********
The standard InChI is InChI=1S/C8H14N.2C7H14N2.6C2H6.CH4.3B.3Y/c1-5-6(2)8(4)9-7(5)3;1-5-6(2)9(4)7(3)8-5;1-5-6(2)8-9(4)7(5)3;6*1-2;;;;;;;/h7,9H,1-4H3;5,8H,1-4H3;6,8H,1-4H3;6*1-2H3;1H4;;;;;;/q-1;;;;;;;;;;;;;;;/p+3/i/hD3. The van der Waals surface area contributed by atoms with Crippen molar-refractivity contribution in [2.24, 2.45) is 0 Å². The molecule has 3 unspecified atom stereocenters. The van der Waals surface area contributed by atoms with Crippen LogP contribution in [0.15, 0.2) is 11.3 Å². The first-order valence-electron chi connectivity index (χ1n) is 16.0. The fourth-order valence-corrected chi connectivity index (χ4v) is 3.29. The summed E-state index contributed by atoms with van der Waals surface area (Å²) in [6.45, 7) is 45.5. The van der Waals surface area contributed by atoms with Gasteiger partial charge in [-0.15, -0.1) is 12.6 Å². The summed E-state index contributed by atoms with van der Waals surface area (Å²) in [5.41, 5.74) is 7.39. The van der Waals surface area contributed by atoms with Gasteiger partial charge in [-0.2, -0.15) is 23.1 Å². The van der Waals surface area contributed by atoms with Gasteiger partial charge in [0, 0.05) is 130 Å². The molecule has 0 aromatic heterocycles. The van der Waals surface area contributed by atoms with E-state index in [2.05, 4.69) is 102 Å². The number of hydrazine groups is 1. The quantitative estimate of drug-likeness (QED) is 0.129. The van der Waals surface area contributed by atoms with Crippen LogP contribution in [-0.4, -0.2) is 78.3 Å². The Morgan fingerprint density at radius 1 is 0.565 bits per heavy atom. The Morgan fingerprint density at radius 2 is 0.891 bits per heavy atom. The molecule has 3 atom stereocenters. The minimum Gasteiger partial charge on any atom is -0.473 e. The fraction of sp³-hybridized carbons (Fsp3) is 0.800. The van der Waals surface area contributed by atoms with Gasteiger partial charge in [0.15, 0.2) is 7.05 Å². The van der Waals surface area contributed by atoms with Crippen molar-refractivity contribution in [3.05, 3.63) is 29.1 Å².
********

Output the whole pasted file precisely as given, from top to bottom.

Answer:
The standard InChI is InChI=1S/C8H14N.2C7H14N2.6C2H6.CH4.3B.3Y/c1-5-6(2)8(4)9-7(5)3;1-5-6(2)9(4)7(3)8-5;1-5-6(2)8-9(4)7(5)3;6*1-2;;;;;;;/h7,9H,1-4H3;5,8H,1-4H3;6,8H,1-4H3;6*1-2H3;1H4;;;;;;/q-1;;;;;;;;;;;;;;;/p+3/i/hD3. The van der Waals surface area contributed by atoms with Crippen molar-refractivity contribution in [2.24, 2.45) is 0 Å². The molecule has 3 unspecified atom stereocenters. The van der Waals surface area contributed by atoms with Crippen LogP contribution in [0.15, 0.2) is 11.3 Å². The first-order valence-electron chi connectivity index (χ1n) is 16.0. The fourth-order valence-corrected chi connectivity index (χ4v) is 3.29. The summed E-state index contributed by atoms with van der Waals surface area (Å²) in [6.45, 7) is 45.5. The van der Waals surface area contributed by atoms with Gasteiger partial charge in [-0.15, -0.1) is 12.6 Å². The summed E-state index contributed by atoms with van der Waals surface area (Å²) in [5.41, 5.74) is 7.39. The van der Waals surface area contributed by atoms with Gasteiger partial charge in [-0.2, -0.15) is 23.1 Å². The van der Waals surface area contributed by atoms with Gasteiger partial charge in [0, 0.05) is 130 Å². The molecule has 0 aromatic heterocycles. The van der Waals surface area contributed by atoms with E-state index in [2.05, 4.69) is 102 Å². The number of hydrazine groups is 1. The quantitative estimate of drug-likeness (QED) is 0.129. The van der Waals surface area contributed by atoms with Crippen LogP contribution in [-0.4, -0.2) is 78.3 Å². The Morgan fingerprint density at radius 1 is 0.565 bits per heavy atom. The Morgan fingerprint density at radius 2 is 0.891 bits per heavy atom. The molecule has 3 atom stereocenters. The minimum Gasteiger partial charge on any atom is -0.473 e. The fraction of sp³-hybridized carbons (Fsp3) is 0.800. The van der Waals surface area contributed by atoms with Gasteiger partial charge in [0.15, 0.2) is 7.05 Å². The van der Waals surface area contributed by atoms with Crippen molar-refractivity contribution in [3.05, 3.63) is 29.1 Å².